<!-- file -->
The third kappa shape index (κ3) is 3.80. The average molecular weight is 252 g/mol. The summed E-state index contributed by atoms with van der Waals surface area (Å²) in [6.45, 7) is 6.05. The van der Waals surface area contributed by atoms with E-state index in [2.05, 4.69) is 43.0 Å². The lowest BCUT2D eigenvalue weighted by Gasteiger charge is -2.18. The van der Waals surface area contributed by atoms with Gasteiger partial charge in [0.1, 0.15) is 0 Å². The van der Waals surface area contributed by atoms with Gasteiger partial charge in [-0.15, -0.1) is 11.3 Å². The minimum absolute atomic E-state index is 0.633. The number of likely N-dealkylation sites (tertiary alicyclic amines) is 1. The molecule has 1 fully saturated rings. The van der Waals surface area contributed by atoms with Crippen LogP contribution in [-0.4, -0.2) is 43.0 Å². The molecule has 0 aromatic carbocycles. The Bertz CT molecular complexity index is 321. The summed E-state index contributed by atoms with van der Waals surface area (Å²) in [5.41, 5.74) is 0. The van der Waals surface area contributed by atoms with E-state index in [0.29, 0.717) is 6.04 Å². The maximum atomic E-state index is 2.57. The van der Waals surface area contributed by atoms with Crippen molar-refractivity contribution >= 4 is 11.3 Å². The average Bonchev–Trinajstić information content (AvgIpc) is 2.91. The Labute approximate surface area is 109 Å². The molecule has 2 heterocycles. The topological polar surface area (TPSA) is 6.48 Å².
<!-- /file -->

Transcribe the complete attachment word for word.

The third kappa shape index (κ3) is 3.80. The average molecular weight is 252 g/mol. The summed E-state index contributed by atoms with van der Waals surface area (Å²) in [6.45, 7) is 6.05. The van der Waals surface area contributed by atoms with E-state index in [2.05, 4.69) is 43.0 Å². The lowest BCUT2D eigenvalue weighted by Gasteiger charge is -2.18. The van der Waals surface area contributed by atoms with Gasteiger partial charge in [0.1, 0.15) is 0 Å². The van der Waals surface area contributed by atoms with Gasteiger partial charge in [-0.15, -0.1) is 11.3 Å². The minimum absolute atomic E-state index is 0.633. The number of likely N-dealkylation sites (tertiary alicyclic amines) is 1. The molecule has 1 fully saturated rings. The van der Waals surface area contributed by atoms with Crippen LogP contribution in [-0.4, -0.2) is 43.0 Å². The molecule has 0 aromatic carbocycles. The Bertz CT molecular complexity index is 321. The summed E-state index contributed by atoms with van der Waals surface area (Å²) in [5.41, 5.74) is 0. The van der Waals surface area contributed by atoms with E-state index in [0.29, 0.717) is 6.04 Å². The maximum atomic E-state index is 2.57. The van der Waals surface area contributed by atoms with Crippen molar-refractivity contribution >= 4 is 11.3 Å². The average Bonchev–Trinajstić information content (AvgIpc) is 2.91. The Labute approximate surface area is 109 Å². The molecule has 2 heterocycles. The topological polar surface area (TPSA) is 6.48 Å².